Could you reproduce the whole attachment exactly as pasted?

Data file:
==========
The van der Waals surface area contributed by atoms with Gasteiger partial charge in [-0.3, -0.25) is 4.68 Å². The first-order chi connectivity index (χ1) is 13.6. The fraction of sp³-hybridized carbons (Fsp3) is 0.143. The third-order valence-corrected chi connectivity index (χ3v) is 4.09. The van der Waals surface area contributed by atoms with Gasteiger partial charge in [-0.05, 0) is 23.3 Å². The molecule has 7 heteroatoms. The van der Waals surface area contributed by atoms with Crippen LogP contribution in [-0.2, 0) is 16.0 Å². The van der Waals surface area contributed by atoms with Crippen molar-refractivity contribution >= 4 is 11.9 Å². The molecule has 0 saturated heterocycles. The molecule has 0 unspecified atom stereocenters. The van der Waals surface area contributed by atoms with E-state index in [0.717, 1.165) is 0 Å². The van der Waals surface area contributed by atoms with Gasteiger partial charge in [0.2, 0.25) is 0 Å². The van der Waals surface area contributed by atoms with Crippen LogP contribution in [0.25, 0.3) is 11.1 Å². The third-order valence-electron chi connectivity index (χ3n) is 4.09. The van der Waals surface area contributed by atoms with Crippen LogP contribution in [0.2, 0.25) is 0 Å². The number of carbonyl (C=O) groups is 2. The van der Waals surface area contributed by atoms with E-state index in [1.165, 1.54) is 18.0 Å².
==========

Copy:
The van der Waals surface area contributed by atoms with Gasteiger partial charge in [-0.3, -0.25) is 4.68 Å². The first-order chi connectivity index (χ1) is 13.6. The fraction of sp³-hybridized carbons (Fsp3) is 0.143. The third-order valence-corrected chi connectivity index (χ3v) is 4.09. The van der Waals surface area contributed by atoms with Gasteiger partial charge in [-0.05, 0) is 23.3 Å². The molecule has 7 heteroatoms. The van der Waals surface area contributed by atoms with Crippen LogP contribution in [-0.2, 0) is 16.0 Å². The van der Waals surface area contributed by atoms with Crippen molar-refractivity contribution >= 4 is 11.9 Å². The molecule has 0 saturated heterocycles. The molecule has 0 unspecified atom stereocenters. The van der Waals surface area contributed by atoms with E-state index in [0.717, 1.165) is 0 Å². The van der Waals surface area contributed by atoms with Gasteiger partial charge in [0.2, 0.25) is 0 Å². The van der Waals surface area contributed by atoms with Crippen LogP contribution in [0.25, 0.3) is 11.1 Å². The third-order valence-electron chi connectivity index (χ3n) is 4.09. The van der Waals surface area contributed by atoms with Crippen LogP contribution in [0.2, 0.25) is 0 Å². The number of carbonyl (C=O) groups is 2. The van der Waals surface area contributed by atoms with E-state index in [1.165, 1.54) is 18.0 Å².